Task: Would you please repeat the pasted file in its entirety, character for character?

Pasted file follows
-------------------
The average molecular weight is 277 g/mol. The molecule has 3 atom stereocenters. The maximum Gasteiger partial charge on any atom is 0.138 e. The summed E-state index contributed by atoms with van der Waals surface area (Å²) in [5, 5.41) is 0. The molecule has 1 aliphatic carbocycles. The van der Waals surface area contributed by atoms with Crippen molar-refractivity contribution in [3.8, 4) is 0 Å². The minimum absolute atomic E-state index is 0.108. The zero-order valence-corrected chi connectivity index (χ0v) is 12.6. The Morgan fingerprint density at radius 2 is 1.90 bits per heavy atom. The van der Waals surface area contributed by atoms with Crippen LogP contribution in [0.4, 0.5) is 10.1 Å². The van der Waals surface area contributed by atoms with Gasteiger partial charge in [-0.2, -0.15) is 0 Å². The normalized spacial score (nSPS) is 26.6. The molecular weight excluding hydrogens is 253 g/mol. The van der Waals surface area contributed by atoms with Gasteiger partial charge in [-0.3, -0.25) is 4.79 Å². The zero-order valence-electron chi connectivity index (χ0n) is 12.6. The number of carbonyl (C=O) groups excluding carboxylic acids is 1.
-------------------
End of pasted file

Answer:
The average molecular weight is 277 g/mol. The molecule has 3 atom stereocenters. The maximum Gasteiger partial charge on any atom is 0.138 e. The summed E-state index contributed by atoms with van der Waals surface area (Å²) in [5, 5.41) is 0. The molecule has 1 aliphatic carbocycles. The van der Waals surface area contributed by atoms with Crippen molar-refractivity contribution in [3.8, 4) is 0 Å². The minimum absolute atomic E-state index is 0.108. The zero-order valence-corrected chi connectivity index (χ0v) is 12.6. The Morgan fingerprint density at radius 2 is 1.90 bits per heavy atom. The van der Waals surface area contributed by atoms with Crippen LogP contribution in [0.4, 0.5) is 10.1 Å². The van der Waals surface area contributed by atoms with Gasteiger partial charge in [-0.2, -0.15) is 0 Å². The normalized spacial score (nSPS) is 26.6. The molecular weight excluding hydrogens is 253 g/mol. The van der Waals surface area contributed by atoms with Gasteiger partial charge in [-0.3, -0.25) is 4.79 Å². The zero-order valence-electron chi connectivity index (χ0n) is 12.6. The number of carbonyl (C=O) groups excluding carboxylic acids is 1.